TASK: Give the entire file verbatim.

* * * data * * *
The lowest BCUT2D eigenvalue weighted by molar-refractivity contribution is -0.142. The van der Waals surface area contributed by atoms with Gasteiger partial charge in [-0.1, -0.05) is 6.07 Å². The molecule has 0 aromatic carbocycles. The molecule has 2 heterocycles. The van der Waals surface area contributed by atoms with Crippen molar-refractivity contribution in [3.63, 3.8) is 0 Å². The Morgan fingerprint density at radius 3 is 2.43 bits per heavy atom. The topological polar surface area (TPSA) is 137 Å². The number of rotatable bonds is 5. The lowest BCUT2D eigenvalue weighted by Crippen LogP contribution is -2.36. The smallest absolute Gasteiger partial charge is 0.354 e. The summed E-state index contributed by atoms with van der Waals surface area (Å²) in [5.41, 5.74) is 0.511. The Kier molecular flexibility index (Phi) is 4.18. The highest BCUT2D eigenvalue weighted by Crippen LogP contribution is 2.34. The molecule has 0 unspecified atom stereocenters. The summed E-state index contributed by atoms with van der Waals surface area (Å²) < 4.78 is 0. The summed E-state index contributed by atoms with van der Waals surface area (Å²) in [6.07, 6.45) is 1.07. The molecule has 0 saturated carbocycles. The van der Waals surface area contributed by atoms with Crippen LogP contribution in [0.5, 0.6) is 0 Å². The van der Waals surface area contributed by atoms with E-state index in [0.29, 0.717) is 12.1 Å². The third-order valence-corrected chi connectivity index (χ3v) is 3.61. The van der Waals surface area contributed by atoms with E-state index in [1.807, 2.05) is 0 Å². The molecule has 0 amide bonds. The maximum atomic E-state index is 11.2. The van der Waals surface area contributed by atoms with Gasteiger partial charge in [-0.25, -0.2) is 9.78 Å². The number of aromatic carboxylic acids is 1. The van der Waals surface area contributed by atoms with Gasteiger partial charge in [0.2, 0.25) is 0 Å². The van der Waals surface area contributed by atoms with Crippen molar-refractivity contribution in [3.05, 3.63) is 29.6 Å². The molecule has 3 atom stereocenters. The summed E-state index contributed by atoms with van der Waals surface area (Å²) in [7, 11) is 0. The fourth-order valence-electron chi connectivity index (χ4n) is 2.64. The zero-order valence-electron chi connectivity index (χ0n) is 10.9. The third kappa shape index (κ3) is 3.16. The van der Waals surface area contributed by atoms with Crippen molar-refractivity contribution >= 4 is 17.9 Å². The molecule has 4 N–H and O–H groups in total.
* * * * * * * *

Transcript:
The lowest BCUT2D eigenvalue weighted by molar-refractivity contribution is -0.142. The van der Waals surface area contributed by atoms with Gasteiger partial charge in [-0.1, -0.05) is 6.07 Å². The molecule has 0 aromatic carbocycles. The molecule has 2 heterocycles. The van der Waals surface area contributed by atoms with Crippen molar-refractivity contribution in [3.63, 3.8) is 0 Å². The Morgan fingerprint density at radius 3 is 2.43 bits per heavy atom. The topological polar surface area (TPSA) is 137 Å². The number of rotatable bonds is 5. The lowest BCUT2D eigenvalue weighted by Crippen LogP contribution is -2.36. The smallest absolute Gasteiger partial charge is 0.354 e. The summed E-state index contributed by atoms with van der Waals surface area (Å²) in [5.41, 5.74) is 0.511. The Kier molecular flexibility index (Phi) is 4.18. The highest BCUT2D eigenvalue weighted by Crippen LogP contribution is 2.34. The molecule has 0 unspecified atom stereocenters. The summed E-state index contributed by atoms with van der Waals surface area (Å²) < 4.78 is 0. The summed E-state index contributed by atoms with van der Waals surface area (Å²) in [6.07, 6.45) is 1.07. The molecule has 0 saturated carbocycles. The van der Waals surface area contributed by atoms with Crippen LogP contribution in [0.5, 0.6) is 0 Å². The van der Waals surface area contributed by atoms with E-state index in [0.29, 0.717) is 12.1 Å². The third-order valence-corrected chi connectivity index (χ3v) is 3.61. The van der Waals surface area contributed by atoms with E-state index in [1.807, 2.05) is 0 Å². The molecule has 0 amide bonds. The maximum atomic E-state index is 11.2. The van der Waals surface area contributed by atoms with Gasteiger partial charge in [-0.25, -0.2) is 9.78 Å². The number of aromatic carboxylic acids is 1. The van der Waals surface area contributed by atoms with Gasteiger partial charge in [0.2, 0.25) is 0 Å². The van der Waals surface area contributed by atoms with Crippen molar-refractivity contribution in [3.05, 3.63) is 29.6 Å². The molecule has 3 atom stereocenters. The summed E-state index contributed by atoms with van der Waals surface area (Å²) in [7, 11) is 0. The fourth-order valence-electron chi connectivity index (χ4n) is 2.64. The zero-order valence-electron chi connectivity index (χ0n) is 10.9. The third kappa shape index (κ3) is 3.16. The van der Waals surface area contributed by atoms with Crippen molar-refractivity contribution >= 4 is 17.9 Å². The molecule has 4 N–H and O–H groups in total.